I have never passed an unshaded window without looking in, have never closed my ears to a conversation that was none of my business. I can justify or even dignify this by protesting that in my trade I must know about people, but I suspect that I am simply curious.
-From Travels With Charley In Search Of America, page 90-
John Steinbeck is best known for his fiction. So I was surprised when I learned that he had written several nonfiction books, including Travels With Charley In Search of America - a bittersweet and philosophical travel memoir. In 1960 Steinbeck felt he had lost touch with his country, and this feeling (along with what might have been a late mid-life crisis) prompted him to make a journey from New York to California and back again. He chose to take no companion with him except for his aging standard poodle, Charley. They journeyed in a truck named Rocinante which Steinbeck outfitted with a camper shell and all the supplies he would need. Steinbeck's plan was to avoid the major highways, instead following the wavy backroads of America where he could see the country and meet the people.
This book is a delight on many levels. Steinbeck's wonderful descriptions of Charley made me laugh out loud at times.
Actually his hame is Charles le Chien. He was born in Bercy on the outskirts of Paris and trained in France, and while he knows a little poodle-English, he responds quickly only to commands in French. Otherwise he has to translate, and that slows him down. -From Travels With Charley In Search Of America, page 7-
In establishing contact with strange people, Charley is my ambassador. I release him, and he drifts toward the objective, or rather to whatever the objective may be preparing for dinner. I retrieve him so that he will not be a nuisance to my neighbors - et voila! A child can do the same thing, but a dog is better. -From Travels With Charley In Search Of America, page 51-Steinbeck is amazingly prophetic in this slim book. He expounds upon the environment ('...I do wonder whether there will come a time when we can no longer afford our wastefulness.' - page 22-), entertainment ('...what of the emotional life of the nation? Do they find their emotional fare so bland that it must be spiced with sex and sadism through the medium of the paperback?' -page 109-), migrant workers ('I hope we may not be overwhelmed one day by peoples not too proud or too lazy or too soft to bend to the earth and pick up the things we eat.' -page50-), and racism ('And I know that the solution when it arrives will not be easy or simple.' -page 207-).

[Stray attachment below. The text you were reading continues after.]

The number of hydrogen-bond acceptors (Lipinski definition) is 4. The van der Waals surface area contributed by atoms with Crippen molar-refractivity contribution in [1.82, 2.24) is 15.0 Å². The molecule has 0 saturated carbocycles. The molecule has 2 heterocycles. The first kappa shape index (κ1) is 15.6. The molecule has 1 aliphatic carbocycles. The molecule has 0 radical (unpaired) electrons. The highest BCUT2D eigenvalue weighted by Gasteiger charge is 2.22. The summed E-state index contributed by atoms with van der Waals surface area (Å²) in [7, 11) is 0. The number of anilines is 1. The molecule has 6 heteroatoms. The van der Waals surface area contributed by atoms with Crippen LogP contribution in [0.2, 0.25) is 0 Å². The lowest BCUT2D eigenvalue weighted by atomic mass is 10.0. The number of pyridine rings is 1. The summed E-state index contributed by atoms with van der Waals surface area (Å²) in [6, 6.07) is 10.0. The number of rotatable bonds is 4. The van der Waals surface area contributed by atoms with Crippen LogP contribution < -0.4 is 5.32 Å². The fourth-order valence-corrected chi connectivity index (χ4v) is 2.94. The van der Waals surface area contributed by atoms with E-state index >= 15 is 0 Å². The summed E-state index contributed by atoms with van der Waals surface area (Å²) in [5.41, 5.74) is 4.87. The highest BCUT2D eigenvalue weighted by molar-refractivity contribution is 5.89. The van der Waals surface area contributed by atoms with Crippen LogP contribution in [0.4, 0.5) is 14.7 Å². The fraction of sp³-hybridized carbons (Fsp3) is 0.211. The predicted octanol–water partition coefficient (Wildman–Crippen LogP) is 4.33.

In true Steinbeck style, he recreates the natural world using beautiful and simple language, and then weaves the heart of the people into the setting in which they live.
This book made me want to read more of Steinbeck's nonfiction, including a book of nearly 1000 pages of his letters to family and friends over his lifetime (Steinbeck: A Life in Letters, edited by Elaine Steinbeck and Robert Wallsten and published in 1975).
Travels With Charley In Search Of America is a must read and highly recommended; rated 5/5